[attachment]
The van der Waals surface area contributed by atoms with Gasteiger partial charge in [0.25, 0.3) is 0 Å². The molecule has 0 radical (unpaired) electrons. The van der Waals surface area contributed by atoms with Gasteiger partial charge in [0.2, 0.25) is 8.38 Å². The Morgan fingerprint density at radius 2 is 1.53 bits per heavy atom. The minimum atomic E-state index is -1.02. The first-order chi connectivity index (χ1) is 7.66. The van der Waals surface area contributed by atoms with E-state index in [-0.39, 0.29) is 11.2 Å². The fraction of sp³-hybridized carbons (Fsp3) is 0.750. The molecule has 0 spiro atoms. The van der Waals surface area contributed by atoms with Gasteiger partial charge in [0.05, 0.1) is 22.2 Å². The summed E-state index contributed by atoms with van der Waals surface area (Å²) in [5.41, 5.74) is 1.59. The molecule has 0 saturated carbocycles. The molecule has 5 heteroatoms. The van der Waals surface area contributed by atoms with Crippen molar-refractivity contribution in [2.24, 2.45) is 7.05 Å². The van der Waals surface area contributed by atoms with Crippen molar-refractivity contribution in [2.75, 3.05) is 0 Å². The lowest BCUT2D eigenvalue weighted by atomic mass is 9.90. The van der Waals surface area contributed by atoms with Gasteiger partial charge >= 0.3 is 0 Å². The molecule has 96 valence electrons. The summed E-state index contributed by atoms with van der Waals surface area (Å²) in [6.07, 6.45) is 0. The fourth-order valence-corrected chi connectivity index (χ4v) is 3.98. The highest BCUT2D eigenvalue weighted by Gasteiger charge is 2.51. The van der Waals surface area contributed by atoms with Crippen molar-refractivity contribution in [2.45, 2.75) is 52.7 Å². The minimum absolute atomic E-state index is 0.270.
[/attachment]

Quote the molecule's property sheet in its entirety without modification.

The van der Waals surface area contributed by atoms with Gasteiger partial charge in [0.25, 0.3) is 0 Å². The molecule has 0 radical (unpaired) electrons. The van der Waals surface area contributed by atoms with Gasteiger partial charge in [0.2, 0.25) is 8.38 Å². The Morgan fingerprint density at radius 2 is 1.53 bits per heavy atom. The minimum atomic E-state index is -1.02. The first-order chi connectivity index (χ1) is 7.66. The van der Waals surface area contributed by atoms with E-state index in [-0.39, 0.29) is 11.2 Å². The fraction of sp³-hybridized carbons (Fsp3) is 0.750. The molecule has 0 spiro atoms. The van der Waals surface area contributed by atoms with Gasteiger partial charge in [0.05, 0.1) is 22.2 Å². The summed E-state index contributed by atoms with van der Waals surface area (Å²) in [5.41, 5.74) is 1.59. The molecule has 0 saturated carbocycles. The molecule has 5 heteroatoms. The van der Waals surface area contributed by atoms with Crippen molar-refractivity contribution in [2.24, 2.45) is 7.05 Å². The van der Waals surface area contributed by atoms with Crippen molar-refractivity contribution in [2.75, 3.05) is 0 Å². The lowest BCUT2D eigenvalue weighted by atomic mass is 9.90. The van der Waals surface area contributed by atoms with Gasteiger partial charge >= 0.3 is 0 Å². The molecule has 96 valence electrons. The summed E-state index contributed by atoms with van der Waals surface area (Å²) in [6.07, 6.45) is 0. The fourth-order valence-corrected chi connectivity index (χ4v) is 3.98. The highest BCUT2D eigenvalue weighted by Gasteiger charge is 2.51. The van der Waals surface area contributed by atoms with Crippen molar-refractivity contribution in [2.45, 2.75) is 52.7 Å². The minimum absolute atomic E-state index is 0.270.